Maybe wait for a flash sale.
Mega Man X Legacy Collection 2 came out at the same time as the first back in July. We have a traditional review of it already. My own legacy with this series goes back years though, so I might have some particular thoughts.
That sounds cool! So Zach, tell me about this Mega Man X Collection.
Happy to, disembodied voice! I already reviewed Volume 1 so maybe start there.
Cool, cool, that sounds like a good game. But what about Volume 2?
Volume 2 contains the second half of the Mega Man X series, that is X5 – X8, and a second helping of the X Challenge. What’s unfortunate is that while X1 – X4 are all varying levels of good, X5 – X8 are…not. In general, you could say that the entire X series is a slow downward trend of quality (though it bottoms out at X7 then recovers slightly).
So you’re saying these games are bad.
Basically, yeah. Did you like X4?
Kind of. It didn’t grab me.
Did you like it enough to play it two more times?
I ask because X5 and X6 are essentially reskins of X4 with a few new gameplay mechanics. I mean, the stage layouts and bosses are different, but they all look the same and pretty much play the same as X4.
That’s not encouraging. What are the new gameplay mechanics?
Well, in X5 (and eventually X6) you can freely switch between X and Zero.
That’s cool, Zero rules. Anything else new?
Well, in X5 you can find and equip multiple armor sets for X which is…something, I guess. All the Mavericks got their original names back. The plot is just abysmally terrible, though it does center largely on the implication that Zero was built by Dr. Wily specifically to infect Reploids with the Maverick virus. Or something. This story thread is abandoned completely in X6. I guess X5 isn’t bad; it’s just not especially memorable, like X4. Oh, and there’s a training mode.
Like, a “How to Play” thing?
Yes! Making its debut in the fifth entry of this series for all the people who waited to jump on board until now.
So what’s this about the Mavericks?
Oh, you didn’t know? In the original American localization of X5, somebody thought it would be really cool to name the Mavericks after Guns ‘n’ Roses band members, so you get such memorable bosses as Grizzly Slash, Duff McWhalen, and The Skiver.
“Duff McWhalen?” Somebody thought this was a good idea?
I agree, these names are unforgivably bad.
But now they’re normal?
Yes, thank Arceus. Now we have Crescent Grizzly, Tidal Whale, and Spiral Pegasus.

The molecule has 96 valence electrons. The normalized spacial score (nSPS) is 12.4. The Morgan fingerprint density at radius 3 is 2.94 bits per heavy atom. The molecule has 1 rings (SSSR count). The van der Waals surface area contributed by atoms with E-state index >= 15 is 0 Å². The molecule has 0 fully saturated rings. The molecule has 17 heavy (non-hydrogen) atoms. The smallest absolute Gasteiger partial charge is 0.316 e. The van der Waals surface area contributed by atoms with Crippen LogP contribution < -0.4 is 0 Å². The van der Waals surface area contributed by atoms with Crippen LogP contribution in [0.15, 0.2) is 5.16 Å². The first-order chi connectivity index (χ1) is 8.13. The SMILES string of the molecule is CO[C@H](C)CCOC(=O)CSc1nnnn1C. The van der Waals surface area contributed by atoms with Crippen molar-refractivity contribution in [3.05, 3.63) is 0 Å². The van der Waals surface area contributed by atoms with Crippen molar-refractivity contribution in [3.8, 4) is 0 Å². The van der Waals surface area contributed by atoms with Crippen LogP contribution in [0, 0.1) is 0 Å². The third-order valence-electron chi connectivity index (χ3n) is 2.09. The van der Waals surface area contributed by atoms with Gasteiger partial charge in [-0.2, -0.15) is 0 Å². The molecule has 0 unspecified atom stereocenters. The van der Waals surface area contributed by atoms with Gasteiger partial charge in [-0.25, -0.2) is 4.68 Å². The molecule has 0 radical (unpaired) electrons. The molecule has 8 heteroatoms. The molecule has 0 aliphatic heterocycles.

You know it strikes me that animal and plant-based Reploids always go Maverick.
It seems to be a problem.
Is “Maverick” a virus or a conscious choice? Like, did Storm Eagle decide to join Sigma because he believed in Sigma’s cause or was it because he was infected with the Maverick virus?
Are Reploids just labeled “Maverick” if they start doing things that threaten humans and other Reploids? Are Mavericks just criminals? How in control of their own actions are they?
Would you call the original Mega Man Robot Masters Mavericks? They were all allegedly built for normal jobs, like Cut Man was supposed to cut lumber or something and Pharaoh Man gave tours at some Egyptian museum. Did Dr. Wily just flip a switch and suddenly they turn evil?
And that makes me wonder about Transformers.
Are Decepticons just Autobots who went all Magneto? Can an Autobot decide to side with the Decepticons, change his insignia, and then later realize the error of his ways and go BACK to being an Autobot?
I have things to do.
So anyway, X6 has some terrible level design and forces you to rescue NPC Reploids in order to get “Parts” that X and Zero can equip that modify their abilities. While this sounds good in theory, it’s actually really annoying because some of the “Parts” are fairly critical to getting through the game and since there are no save states, your only option upon failing to rescue an NPC is to reset. Then there’s the story, which kind of glosses over the ending of X5 and there’s a new Big Bad but Sigma shows up anyway because you apparently can’t have a Mega Man X game without Sigma.